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Matching Economic Migration with Labour Market Needs

image of Matching Economic Migration with Labour Market Needs

This publication gathers the papers presented at the “OECD-EU dialogue on mobility and international migration: matching economic migration with labour market needs” (Brussels, 24-25 February 2014), a conference jointly organised by the European Commission and the OECD. It provides new evidence on the role that international migration has played in Europe and in selected other OECD countries over the past decade in terms of labour force; educational attainment; and occupational changes. It analyses the availability and use of migrants’ skills based on an in-depth literature review as well as new data analyses for Europe and the United States, Canada and the OECD as a whole, taking advantage of the International Survey of Adult Skills – PIAAC. Finally, several chapters discuss the potential role of international migration in meeting current and future labour market needs in Europe, in the United States and in the European Union. This work shows that although migration can make an important contribution to labour force growth, its role in counterbalancing the effects of population ageing will depend on the capacity of countries to match labour needs to migrants’ characteristics.

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Migrants' skills: Use, mismatch and labour market outcomes – A first exploration of the International Survey of Adult Skills (PIAAC)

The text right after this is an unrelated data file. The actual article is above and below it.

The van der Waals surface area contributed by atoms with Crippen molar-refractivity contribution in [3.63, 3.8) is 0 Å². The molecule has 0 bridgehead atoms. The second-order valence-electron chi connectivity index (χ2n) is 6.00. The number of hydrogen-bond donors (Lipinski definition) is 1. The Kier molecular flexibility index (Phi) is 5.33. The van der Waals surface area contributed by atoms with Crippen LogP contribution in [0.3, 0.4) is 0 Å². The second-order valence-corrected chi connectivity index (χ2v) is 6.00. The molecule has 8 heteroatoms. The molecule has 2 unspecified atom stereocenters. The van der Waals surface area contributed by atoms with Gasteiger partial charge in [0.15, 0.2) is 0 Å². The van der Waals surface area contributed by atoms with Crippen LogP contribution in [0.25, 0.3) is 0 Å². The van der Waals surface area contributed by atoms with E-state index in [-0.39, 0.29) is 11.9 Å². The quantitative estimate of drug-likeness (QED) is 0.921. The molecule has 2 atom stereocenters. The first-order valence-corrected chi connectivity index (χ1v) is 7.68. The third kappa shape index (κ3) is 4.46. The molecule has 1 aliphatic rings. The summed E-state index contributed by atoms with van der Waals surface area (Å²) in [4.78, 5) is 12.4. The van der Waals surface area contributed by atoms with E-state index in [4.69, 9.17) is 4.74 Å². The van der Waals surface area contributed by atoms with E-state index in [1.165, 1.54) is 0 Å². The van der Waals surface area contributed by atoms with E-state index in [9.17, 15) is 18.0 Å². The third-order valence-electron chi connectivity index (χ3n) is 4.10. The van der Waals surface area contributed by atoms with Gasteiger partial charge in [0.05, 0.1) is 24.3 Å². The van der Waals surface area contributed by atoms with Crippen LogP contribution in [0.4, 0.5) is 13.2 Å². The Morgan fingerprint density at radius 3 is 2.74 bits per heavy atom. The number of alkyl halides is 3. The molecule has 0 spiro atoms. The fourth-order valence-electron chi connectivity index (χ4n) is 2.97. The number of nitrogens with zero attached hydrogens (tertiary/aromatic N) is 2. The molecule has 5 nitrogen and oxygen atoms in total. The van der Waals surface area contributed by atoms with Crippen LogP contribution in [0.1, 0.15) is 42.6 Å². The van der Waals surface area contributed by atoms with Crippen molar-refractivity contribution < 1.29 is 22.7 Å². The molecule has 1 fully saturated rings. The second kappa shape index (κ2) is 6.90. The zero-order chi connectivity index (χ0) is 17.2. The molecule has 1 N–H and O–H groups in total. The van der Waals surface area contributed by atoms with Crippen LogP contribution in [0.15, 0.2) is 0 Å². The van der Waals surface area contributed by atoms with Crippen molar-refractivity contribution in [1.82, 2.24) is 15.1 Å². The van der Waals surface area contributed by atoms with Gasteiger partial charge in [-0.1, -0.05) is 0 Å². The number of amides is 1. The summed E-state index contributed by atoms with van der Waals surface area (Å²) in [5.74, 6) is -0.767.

The purpose of this chapter is to explore the newly available Survey of Adult Skills (PIAAC) to provide a detailed picture of migrants’ literacy and numeracy skills and how they compare with those of natives, and how they are utilised and valued in the labour market. The chapter provides a description of the Survey of Adult Skills and the differences between migrants and natives in terms of their literacy and numeracy proficiency levels. A discussion follows on the extent to which language and foreign qualifications explain part of such differences. Moreover, the chapter analyses the labour market outcomes (employment, incidence of overqualification and wages) of migrants relative to natives and discusses how these differ across migrant groups as well as the role played by literacy proficiency and other relevant factors. The analysis of wages pays special attention to the returns to schooling, literacy and numeracy proficiency as well to professional experience, distinguishing between the experience acquired abroad and that acquired in the host country. The chapter concludes by summarising the main findings and their relevance for policy and makes proposals for future work.

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